I got Fallout 4 the day that it was released, or I should have done if the goddamn Royal Mail had done their job properly, but I'm getting off topic.
I was beyond excited for the release of Fallout 4 ever since its reveal at E3 2015. I'm all about science fiction, I always have been, and even more so when it involves a nuclear apocalypse. Although I've found that the upcoming one is far less appealing due to it being very real.
Now, if I'm being honest, Fallout 4 just doesn't stand up to either Fallout 3 or Fallout: New Vegas in terms of quality or depth. For one thing, I didn't really appreciate the fact that it completely lacked the option of an all-out evil playthrough. I mean, I never would have done that anyway because I'm a good/slightly delusional person and I get worried that the little pixel people might actually exist in some alternate universe and that's not nice.
Despite this, I really needed Fallout 4 when it came out. I'd graduated a few months beforehand and in that short time I'd quickly realised that things weren't going to turn out quite as I had dreamed or expected - or how I had been told they could turn out if I got a university education. Chances are I wasn't going to be the next David Foster Wallace. In fact, the chances of my even getting published were slim as the rejection letters from both publishers and gaming magazines and sites I wanted to write for kept piling up in my inbox and the bar job I considered a temporary money maker became steadily permanent.
So after the long - so goddamn long - installation, it felt like being welcomed by an old friend during tough times. I played religiously up to and past Christmas. I have several saves preserved from my original playthrough and now, every Christmas, I revisit those saves and wander through the Commonwealth.
Hey, if nothing else, it's going to be good training for the future. What do you guys reckon we have left? Like, four years? Merry nuclear winter, one and all!
Spyro: Reignited Trilogy
This is a funny one because technically it's new to this list, but two of them have been on there since I was ten. It was pretty lovely that Reignited was released so close to the holiday season because it took me back to a place I really needed to be this year.
When I was younger I was very awkward, very weird, had atrocious anxiety problems and zero friends...don't sound too shocked or anything. On my tenth Christmas, i unwrapped a mystery present from Santa and saw the tellatale logo. That old guy - who really shouldn't be subsisting solely on cookies - had listened to my whining over the years and found it in his heart to bless me with a PlayStation, despite the fact that I'm fairly certain I'd acted like a little dickhead a number of times that year.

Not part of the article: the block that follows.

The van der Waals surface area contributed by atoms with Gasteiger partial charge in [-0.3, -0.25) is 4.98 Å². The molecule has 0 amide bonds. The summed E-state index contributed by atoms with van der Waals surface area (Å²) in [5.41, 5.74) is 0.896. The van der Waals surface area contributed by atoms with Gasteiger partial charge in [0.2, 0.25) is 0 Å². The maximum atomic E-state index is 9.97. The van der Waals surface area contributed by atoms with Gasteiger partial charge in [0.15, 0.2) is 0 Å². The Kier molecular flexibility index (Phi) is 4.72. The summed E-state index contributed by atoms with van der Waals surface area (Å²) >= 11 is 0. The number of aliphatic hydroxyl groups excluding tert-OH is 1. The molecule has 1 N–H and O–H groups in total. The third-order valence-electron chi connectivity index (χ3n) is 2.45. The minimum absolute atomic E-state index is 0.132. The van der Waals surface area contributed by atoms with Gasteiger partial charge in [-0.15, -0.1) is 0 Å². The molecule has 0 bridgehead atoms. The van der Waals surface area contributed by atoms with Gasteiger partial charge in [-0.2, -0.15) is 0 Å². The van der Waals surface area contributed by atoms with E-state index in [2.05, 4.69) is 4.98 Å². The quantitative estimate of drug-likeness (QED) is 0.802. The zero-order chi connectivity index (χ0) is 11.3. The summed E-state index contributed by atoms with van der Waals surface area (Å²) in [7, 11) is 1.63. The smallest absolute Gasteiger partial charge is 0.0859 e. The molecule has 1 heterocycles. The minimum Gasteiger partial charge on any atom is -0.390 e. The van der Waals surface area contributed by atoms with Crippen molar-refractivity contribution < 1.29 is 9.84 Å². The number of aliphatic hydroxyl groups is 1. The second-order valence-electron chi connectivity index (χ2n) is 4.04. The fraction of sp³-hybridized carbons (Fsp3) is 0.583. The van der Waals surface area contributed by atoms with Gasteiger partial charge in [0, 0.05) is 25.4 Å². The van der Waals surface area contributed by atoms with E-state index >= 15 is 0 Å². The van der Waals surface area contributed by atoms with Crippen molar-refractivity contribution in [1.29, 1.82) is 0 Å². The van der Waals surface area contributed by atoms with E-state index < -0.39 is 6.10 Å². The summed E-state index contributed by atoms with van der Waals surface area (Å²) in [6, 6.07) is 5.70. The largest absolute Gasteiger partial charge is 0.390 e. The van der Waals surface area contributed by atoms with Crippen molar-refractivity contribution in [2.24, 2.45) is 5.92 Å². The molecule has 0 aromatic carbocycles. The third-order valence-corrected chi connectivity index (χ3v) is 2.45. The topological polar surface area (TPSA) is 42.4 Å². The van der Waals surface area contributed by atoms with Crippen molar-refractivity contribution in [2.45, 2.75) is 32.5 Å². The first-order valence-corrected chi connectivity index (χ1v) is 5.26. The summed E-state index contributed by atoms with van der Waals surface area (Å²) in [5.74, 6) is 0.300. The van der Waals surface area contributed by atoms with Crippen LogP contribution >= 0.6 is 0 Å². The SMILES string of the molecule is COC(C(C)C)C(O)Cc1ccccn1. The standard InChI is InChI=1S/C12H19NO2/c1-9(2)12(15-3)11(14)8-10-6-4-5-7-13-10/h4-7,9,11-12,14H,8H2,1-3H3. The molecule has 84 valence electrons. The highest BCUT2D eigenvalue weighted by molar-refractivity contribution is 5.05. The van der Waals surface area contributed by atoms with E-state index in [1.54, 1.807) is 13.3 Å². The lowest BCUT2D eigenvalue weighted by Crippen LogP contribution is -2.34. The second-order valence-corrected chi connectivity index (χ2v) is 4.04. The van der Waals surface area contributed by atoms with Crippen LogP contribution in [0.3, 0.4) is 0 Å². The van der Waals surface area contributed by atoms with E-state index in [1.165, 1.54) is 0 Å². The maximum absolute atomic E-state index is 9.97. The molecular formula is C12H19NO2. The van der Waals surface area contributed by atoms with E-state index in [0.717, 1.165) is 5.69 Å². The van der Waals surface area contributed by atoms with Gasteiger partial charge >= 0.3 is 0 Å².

Alongside that magical little grey box were two more gifts: Spyro: Gateway to Glimmer (That's what it's called over here) and Spyro: Year of the Dragon. I was so excited by my PlayStation that I actually repeatedly repackaged it so I could un-box it again. I was a really lame kid, alright? I played Gateway to Glimmer into the early hours of Boxing Day morning and felt complete and utter joy.
Getting to add these games to my Christmas ritual feels wonderful for a number of reasons. The first is because, back when I was ten, they provided me with my first real respite from being an awkward, lonely - and admittedly quite annoying - kid for a little while.
The second reason is this: we didn't have a bunch of money growing up, but when you're a kid you're not aware of this. Children don't understand financial stress. Now, I understand it to a painful degree because the economy is horrible. I also understand now that my parents must have scrimped and saved for an incredible amount of time to get me the present I had wanted desperately for so long, and I imagine it pained them to be unable to provide it and even more that I lacked the empathy and self awareness to appreciate it.
Now I appreciate it, and now I think of the hard work and long hours they put in whilst I play those games again today. And I adore being able to revisit those Christmas memories today.
Merry Christmas, guys. Run the Yules.